Just a stone’s throw from bustling Crown Street in Surry Hills, the home of Sydney artist Guy (real name Guido) Maestri is an apartment that can only be described as an oasis. So centrally located, in fact, that it tends to be ‘the place everyone ends up once all the pubs are closed,’ says Guy. But the beauty is, that when you’re inside the complex with its large central garden, this apartment is also extraordinarily quiet, despite being right in the hub of Sydney.
Having first visited the 20-year old complex as a guest at a New Year’s Day party on what was possibly the hottest day of the decade, Guy was struck by how cool it was inside, and how well designed this two bedroom apartment was, with its northerly aspect. ‘I told my mate if he ever wanted to sell it I would buy it, and six months later, he rang me up and we did a private sale’ Guy explains. He’s been here now for almost ten years.
Not surprisingly, Guy has THE MOST ridiculously beautiful collection of Australian art you have ever seen – and all vertical surfaces are basically wallpapered in paintings, many of a scale you might not consider for compact apartment living! No wall is spared – every inch of the living/ dining area, hallway, kitchen and both bedrooms are liberally plastered with highly collectable artworks. ‘All of the paintings are swapped with my artist friends (including Ben Quilty and Luke Sciberras) so they are all special, and I would never sell any of them,’ he says. Two of Guy’s most treasured pieces are by his favourite Indigenous painter, Billy Benn Perrurle. ‘I had the pleasure of meeting him in his studio in the Northern Territory a few years ago. I watched him paint and was able to buy two small paintings. We arranged to come back and go on a painting trip with him, but he sadly died shortly after our visit.’ says Guy.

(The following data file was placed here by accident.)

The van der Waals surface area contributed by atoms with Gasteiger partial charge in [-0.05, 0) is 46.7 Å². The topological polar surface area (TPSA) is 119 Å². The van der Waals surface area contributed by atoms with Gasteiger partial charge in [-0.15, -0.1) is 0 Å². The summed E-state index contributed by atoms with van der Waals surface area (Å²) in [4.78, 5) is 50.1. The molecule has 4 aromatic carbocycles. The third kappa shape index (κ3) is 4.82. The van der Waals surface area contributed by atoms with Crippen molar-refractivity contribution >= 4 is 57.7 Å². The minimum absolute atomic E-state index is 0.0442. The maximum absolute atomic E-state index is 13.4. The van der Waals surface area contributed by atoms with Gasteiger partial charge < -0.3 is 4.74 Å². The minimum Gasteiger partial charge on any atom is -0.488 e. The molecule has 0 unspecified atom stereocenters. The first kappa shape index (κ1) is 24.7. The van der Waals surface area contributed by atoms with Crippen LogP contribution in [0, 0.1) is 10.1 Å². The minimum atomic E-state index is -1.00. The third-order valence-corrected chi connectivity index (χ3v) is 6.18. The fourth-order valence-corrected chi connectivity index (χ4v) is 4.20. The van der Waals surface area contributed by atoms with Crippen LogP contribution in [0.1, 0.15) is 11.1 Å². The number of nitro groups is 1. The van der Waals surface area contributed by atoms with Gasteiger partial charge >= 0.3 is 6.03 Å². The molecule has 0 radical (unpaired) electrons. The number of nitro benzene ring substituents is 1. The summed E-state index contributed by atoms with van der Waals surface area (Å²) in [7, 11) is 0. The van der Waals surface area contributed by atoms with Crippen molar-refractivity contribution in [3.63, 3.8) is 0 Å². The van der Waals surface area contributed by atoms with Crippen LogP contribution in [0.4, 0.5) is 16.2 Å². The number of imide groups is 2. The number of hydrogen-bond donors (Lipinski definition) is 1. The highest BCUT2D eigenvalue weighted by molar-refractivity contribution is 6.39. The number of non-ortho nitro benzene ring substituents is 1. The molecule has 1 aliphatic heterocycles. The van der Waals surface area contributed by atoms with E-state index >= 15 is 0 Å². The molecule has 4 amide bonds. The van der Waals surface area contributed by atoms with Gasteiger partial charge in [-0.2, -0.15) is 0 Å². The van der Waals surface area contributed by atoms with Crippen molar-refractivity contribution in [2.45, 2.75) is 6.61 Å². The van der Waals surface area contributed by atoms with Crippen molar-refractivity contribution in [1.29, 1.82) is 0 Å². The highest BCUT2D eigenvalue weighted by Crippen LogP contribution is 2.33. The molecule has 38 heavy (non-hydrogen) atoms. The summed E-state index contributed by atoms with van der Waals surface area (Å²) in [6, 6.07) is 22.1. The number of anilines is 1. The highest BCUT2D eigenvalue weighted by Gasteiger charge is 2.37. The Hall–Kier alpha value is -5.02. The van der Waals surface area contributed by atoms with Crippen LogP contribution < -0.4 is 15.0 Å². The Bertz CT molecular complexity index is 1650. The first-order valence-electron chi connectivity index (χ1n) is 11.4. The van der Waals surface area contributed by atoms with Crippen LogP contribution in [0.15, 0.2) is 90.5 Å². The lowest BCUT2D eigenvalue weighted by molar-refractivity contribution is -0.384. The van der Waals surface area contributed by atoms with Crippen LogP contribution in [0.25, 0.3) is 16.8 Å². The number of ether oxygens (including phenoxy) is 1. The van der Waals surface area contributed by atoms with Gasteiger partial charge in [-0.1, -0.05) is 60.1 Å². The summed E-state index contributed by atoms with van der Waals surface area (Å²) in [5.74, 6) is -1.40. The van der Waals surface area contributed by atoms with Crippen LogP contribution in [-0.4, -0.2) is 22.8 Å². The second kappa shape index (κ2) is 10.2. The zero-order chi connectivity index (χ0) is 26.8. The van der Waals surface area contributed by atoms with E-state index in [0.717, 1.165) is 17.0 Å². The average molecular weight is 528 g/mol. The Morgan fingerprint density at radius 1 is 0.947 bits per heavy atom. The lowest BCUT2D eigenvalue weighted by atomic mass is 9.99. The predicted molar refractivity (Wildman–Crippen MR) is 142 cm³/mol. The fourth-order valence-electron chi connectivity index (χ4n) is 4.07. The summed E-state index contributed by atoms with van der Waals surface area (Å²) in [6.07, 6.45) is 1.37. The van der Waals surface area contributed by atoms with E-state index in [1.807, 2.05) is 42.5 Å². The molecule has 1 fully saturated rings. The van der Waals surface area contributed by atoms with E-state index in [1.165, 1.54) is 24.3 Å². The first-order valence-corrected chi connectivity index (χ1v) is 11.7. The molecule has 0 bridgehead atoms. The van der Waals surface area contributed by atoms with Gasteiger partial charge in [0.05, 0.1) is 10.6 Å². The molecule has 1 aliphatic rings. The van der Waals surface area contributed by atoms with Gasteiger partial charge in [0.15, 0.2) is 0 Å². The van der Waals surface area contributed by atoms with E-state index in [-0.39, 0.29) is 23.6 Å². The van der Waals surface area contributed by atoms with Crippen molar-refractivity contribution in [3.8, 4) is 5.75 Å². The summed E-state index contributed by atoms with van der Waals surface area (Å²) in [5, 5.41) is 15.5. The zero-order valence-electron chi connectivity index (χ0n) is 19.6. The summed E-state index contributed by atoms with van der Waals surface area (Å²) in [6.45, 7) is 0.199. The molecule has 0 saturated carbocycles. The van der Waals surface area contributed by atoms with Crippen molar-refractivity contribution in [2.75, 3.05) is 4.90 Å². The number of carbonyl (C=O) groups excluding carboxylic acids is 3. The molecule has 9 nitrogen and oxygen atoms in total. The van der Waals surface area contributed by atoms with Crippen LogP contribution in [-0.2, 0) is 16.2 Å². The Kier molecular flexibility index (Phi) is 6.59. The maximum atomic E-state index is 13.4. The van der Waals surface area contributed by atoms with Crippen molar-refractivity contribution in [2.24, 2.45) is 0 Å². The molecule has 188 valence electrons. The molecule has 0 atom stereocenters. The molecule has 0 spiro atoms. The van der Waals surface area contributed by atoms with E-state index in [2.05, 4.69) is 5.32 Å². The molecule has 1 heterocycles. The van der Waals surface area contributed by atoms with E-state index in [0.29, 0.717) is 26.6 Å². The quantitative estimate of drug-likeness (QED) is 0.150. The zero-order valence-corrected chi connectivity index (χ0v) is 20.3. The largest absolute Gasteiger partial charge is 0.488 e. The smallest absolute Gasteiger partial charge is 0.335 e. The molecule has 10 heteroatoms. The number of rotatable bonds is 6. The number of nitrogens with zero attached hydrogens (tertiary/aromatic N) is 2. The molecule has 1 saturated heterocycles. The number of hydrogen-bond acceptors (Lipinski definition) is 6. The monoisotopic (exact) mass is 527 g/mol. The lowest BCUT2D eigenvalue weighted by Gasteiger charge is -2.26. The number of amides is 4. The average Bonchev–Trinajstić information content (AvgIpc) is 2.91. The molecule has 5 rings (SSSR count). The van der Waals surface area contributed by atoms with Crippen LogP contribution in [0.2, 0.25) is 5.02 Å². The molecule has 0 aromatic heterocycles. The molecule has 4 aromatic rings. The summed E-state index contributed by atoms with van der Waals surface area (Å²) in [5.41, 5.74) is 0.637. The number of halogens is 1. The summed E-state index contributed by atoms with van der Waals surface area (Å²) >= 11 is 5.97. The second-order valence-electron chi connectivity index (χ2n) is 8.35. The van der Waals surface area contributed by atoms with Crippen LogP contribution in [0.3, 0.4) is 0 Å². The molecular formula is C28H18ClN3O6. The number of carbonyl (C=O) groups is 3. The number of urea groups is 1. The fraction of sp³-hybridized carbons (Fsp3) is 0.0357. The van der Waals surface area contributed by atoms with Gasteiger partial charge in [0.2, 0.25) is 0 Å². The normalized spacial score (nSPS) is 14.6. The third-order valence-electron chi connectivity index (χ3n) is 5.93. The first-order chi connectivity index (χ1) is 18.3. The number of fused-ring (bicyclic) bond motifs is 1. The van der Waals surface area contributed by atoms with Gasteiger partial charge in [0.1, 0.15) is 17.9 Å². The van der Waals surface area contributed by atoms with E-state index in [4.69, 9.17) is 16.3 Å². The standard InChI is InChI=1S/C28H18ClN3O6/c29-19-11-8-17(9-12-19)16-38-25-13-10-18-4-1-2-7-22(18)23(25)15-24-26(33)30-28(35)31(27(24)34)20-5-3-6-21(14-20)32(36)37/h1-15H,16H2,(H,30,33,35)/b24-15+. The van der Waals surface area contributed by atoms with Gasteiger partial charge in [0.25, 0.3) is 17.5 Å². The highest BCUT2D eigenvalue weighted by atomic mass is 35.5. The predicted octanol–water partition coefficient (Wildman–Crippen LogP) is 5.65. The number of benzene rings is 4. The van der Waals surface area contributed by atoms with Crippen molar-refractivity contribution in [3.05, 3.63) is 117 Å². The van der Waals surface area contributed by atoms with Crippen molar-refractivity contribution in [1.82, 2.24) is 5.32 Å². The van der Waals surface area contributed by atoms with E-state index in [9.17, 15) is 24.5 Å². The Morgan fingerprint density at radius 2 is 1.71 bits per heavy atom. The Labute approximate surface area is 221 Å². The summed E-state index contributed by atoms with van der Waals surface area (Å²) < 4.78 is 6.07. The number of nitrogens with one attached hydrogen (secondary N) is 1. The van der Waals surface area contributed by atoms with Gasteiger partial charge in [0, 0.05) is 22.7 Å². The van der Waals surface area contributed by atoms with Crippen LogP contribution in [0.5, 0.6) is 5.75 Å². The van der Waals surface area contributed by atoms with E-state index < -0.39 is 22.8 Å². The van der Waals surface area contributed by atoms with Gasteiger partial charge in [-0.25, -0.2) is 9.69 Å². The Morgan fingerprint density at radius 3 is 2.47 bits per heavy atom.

Beyond the art, it is clear that Guy is a meticulous collector of things – including espresso cups, stove top coffee makers and vintage glass lanterns. It is hard to label his aesthetic, but when pushed, Guy offers the term ‘eclectic maximalism’!
‘Everything in the house I have either made, found, swapped or have been given’ says Guy. ‘Actually, there is barely anything in the house bought new. That’s pretty much my philosophy. Everything has passed through other hands and I value that greatly. So many of the things in the house have existed in another time, and in other people’s lives.’
Despite this, the home feels beautifully considered and cohesive. One of his favourite pieces of furniture is a small, Australian cedar side table that his father made when he was about 25, who then gifted it to Guy when he turned 25. ‘I then left it outside for ten years until it went grey and fell apart’ Guy admits. ‘I felt pretty bad so I stripped it back and rebuilt it, and now I love that we both sort of made it, across a generation.’
A boat builder by trade, Guy renovated the kitchen and laundry with the help of his carpenter brother. With some enthusiasm Guy recalls his adventures on global eBay – discovering some fabulous drawer hardware on the British site. Other handles Guy designed for himself, and had made out of brass. ‘I was pretty pleased with myself and they look great, except they nearly break your finger off when you try to open the cupboard. Definitely form-over-function,’ he muses.
Possibly the best feature of Guy’s apartment is the generous balconies, all facing out to the communal garden or pool. Guy’s balcony is so lush with plant life you could be forgiven for forgetting where you are. Where many urbanites might just park an ashtray and a clothes rack, Guy instead has created a true urban jungle complete with coffee plants from which he has actually harvested beans! He also has an enviable collection of orchids, staghorns and bromeliads. This little green verge shields extreme sun, buffers outside noise, provides temperature control, and all-important privacy. And it looks good! So smart.